£1.2bn Thyssen trial could move to London

The parties in the long-running Thyssen litigation are in a standoff over the future location of the £1.2bn proceedings.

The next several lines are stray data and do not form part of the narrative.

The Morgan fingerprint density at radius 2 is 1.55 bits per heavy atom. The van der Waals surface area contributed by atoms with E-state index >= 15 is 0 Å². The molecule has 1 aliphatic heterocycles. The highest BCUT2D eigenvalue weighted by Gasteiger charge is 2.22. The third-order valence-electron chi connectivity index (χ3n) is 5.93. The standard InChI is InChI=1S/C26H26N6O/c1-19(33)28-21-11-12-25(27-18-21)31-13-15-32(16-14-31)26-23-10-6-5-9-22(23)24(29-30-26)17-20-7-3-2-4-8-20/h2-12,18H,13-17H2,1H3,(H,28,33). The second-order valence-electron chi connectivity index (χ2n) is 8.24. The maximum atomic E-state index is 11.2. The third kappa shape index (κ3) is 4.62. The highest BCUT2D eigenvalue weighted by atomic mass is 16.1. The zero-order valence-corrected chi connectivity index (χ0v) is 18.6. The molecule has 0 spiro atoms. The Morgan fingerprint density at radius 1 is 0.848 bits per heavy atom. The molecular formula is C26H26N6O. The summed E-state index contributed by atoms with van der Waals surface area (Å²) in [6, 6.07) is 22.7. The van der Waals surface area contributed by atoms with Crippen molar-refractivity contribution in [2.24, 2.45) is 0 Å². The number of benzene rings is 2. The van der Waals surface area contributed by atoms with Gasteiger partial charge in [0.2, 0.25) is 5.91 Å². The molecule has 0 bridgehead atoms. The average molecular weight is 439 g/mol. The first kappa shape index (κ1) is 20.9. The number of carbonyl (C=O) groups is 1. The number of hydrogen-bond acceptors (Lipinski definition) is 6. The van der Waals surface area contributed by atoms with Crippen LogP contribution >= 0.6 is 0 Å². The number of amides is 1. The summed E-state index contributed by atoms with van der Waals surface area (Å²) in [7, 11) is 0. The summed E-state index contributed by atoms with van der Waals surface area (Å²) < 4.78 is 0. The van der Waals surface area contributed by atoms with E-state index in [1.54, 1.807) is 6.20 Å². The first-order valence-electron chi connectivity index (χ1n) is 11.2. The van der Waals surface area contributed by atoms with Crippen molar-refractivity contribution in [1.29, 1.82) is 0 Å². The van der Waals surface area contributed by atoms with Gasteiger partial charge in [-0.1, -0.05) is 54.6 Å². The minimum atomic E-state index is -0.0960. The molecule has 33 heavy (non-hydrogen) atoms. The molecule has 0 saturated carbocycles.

`The Chief Justice of Bermuda, Austin Ward, has invited both sides to move the case to London after the original hearing collapsed in April when the presiding judge, Mr Justice Mitchell, stood down following a dispute over his contract (The Lawyer, 2 April). The parties are fighting over Baron Hans Heinrich Thyssen-Bornemisza's £1.2bn fortune.`Ward visited London several days ago to meet the new judge in the case, a senior chancery judge understood to be Sir Gavin Lightman.`Parties have also been invited to consider a pre-trial review (PTR) in London. Most of the lawyers are from London chambers or firms, and the new judge continues to sit in the chancery division of the High Court.`Although the defendant legal teams representing Thyssen Junior – who was the main beneficiary of the continuity trust where the baron placed his family business fortunes in 1983 – and the corporate defendants are happy with having a PTR in London, the claimants – the baron and his wife – are not.`Among their objections is the fact that most of their solicitors are from Bermudian firm Appleby Spurling and Kempe. Ward is believed to have asked the claimants to reconsider their objection.`Although not yet officially announced, sources close to the litigation said Judge Lightman's appointment would be confirmed in several days.`The appointment will be made on the basis of consultation between Bermudian authorities, Britain's Foreign Office and the Lord Chancellor's Department. Discussions are continuing between the governor of Bermuda and the Lord Chancellor.`It is also expected that a PTR will determine the length of the trial. Concerns have been raised that in the original hearing the lead statement of the claimants' lead counsel, Michael Crystal QC, lasted 63 days.`An advantage in conducting the case in London is that many witnesses are from Europe. Crucially, one is expected to be a sitting High Court judge, Sir Timothy Lloyd. When he was a chancery silk he advised the baron on the sale of his paintings to Spain between 1990-93, and in the review of the arrangements for the beneficiaries of the art trust and the continuity trust in 1993.`The claimants declined to comment.